“I say yes because if there’s no research involving people, you can’t cure anything.”
— Eileen Curtis, Vancouver
For 84-year-old Vancouver resident Eileen Curtis, walking and talking at the same time has become something of a hazard. Four years ago, she took a bad spill on the sidewalk doing just that. But it wasn’t until she participated in Action Seniors—a clinical trial funded by the Canadian Institutes of Health Research for older adults at high risk for falling—that she learned that looking to either side of her while walking and talking makes her lose her balance.
“I have a half-paralyzed leg from a stroke—I had been falling already,” she says. “But for the first time ever in my life, I fell and was completely knocked out and needed an ambulance.”
The incident prompted her youngest daughter to suggest Curtis visit the Falls Prevention Clinic, a referral-based clinic jointly supported by Vancouver Coastal Health Research Institute (VCHRI), the University of British Columbia, and the Centre for Hip Health and Mobility. Action Seniors is being conducted through the clinic to investigate whether a home-based exercise program could significantly reduce falls among older adults at higher risk, such as Curtis.
“The researchers had me walk with one of them and then turn my head to talk to them and immediately I started to trip–that was one discovery,” Curtis explains. “So, they said that if I’m walking beside someone and want to talk to them, that I need to still look ahead and not at the person. I found that very helpful.”
Dr. Teresa Liu-Ambrose, VCHRI researcher and principal investigator for Action Seniors, explains that once a fall happens, the risk for subsequent falls increases, and potentially with more harmful consequences.
“At some point, if nothing is done to address an older adult’s falls, the likelihood of a fall-related catastrophe is high—for example, 90 per cent of all hip fractures are due to a fall–or it gets to the point where they lose sufficient mobility and self-confidence that they no longer can, or want to, live in their own homes,” says Dr. Liu-Ambrose, director of research and operations at the Falls Prevention Clinic.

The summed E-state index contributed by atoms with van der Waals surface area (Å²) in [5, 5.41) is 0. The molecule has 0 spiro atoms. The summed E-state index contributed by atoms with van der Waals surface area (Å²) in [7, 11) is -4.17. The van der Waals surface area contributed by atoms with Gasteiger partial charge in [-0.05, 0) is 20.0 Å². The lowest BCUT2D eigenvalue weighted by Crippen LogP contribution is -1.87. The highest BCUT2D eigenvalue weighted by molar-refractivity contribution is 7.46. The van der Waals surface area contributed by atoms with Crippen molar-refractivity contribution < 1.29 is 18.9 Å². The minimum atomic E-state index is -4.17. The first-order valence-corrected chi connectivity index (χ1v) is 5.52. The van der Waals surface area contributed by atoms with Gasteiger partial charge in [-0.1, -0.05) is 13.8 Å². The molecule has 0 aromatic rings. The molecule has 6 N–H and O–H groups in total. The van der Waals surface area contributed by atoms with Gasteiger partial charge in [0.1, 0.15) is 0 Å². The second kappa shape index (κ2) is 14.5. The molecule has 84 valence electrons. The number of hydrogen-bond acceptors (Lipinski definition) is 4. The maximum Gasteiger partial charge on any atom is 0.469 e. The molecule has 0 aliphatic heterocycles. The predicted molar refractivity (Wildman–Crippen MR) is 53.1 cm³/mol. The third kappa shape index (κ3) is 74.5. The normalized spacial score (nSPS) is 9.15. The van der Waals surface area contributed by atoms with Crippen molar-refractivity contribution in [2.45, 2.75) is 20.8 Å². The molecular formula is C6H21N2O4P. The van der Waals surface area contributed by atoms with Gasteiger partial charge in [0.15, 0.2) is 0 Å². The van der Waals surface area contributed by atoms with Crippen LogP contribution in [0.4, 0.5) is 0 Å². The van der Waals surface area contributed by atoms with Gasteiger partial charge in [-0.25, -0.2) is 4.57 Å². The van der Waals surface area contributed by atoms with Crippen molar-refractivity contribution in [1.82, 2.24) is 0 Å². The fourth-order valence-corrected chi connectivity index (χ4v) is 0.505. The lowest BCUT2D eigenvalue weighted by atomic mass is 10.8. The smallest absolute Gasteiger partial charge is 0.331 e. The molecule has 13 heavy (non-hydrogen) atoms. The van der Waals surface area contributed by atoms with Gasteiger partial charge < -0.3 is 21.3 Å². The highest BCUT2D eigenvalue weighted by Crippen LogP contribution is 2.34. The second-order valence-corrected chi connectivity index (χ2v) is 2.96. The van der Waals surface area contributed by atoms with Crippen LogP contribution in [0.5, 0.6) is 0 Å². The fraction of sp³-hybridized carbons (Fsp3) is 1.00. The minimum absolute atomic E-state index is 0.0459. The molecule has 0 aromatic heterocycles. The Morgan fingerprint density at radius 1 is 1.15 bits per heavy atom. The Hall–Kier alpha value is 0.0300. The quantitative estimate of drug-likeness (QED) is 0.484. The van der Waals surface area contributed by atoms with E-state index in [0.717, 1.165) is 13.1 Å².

Action Seniors aims to demonstrate a very feasible approach to reducing falls among high-risk older adults by evaluating and showing the breadth of impact exercise could have across a multitude of conditions.
“Falls are multi-factorial—there’s rarely just one cause—and exercise has multi-factorial benefits as well,” she says. “For example, impaired cognitive function and physical abilities are key risk factors for falls. The evidence strongly suggests that exercise targets both primary risk components; it positively influences your brain health and improves muscle strength and balance.”
Dr. Liu-Ambrose invites older adults to participate in the clinical trial if only to receive exceptional, comprehensive care. In addition, the study has half of the participants receiving a home-based, individualized exercise program delivered by a physiotherapist who has knowledge of their physical capacities, abilities, and any other relevant medical conditions.
“We really do adopt the most evidence-based approaches in our assessments and we have fabulous geriatricians who are great clinicians working as part of our team,” Dr. Liu-Ambrose says. “We are genuinely trying to tap into why a person is falling. For example, we do a comprehensive cognitive assessment because the evidence suggests that even mild changes in cognition can increase the risk of falling.”
Action Seniors aims to enroll 344 older adults; 280 have been recruited to date. To qualify for the clinical trial, participants must be over the age of 70 and must have sought medical attention previously because of a fall.
Although initially Curtis wasn’t sure about participating in the study, she is very pleased that she enrolled. And since learning about the causes of her falls, she has not fallen again.
“I’d never been in such a thing before in my life and I found it very interesting,” says Curtis. “And they were so helpful; it didn’t matter what questions I asked the clinicians and researchers, they would answer me.”
Curtis now walks with a cane that she jokingly describes as a “weapon” because of its large claw-like foot that keeps her steady. And now, when talking and walking, she has much to look forward to by only looking straight ahead.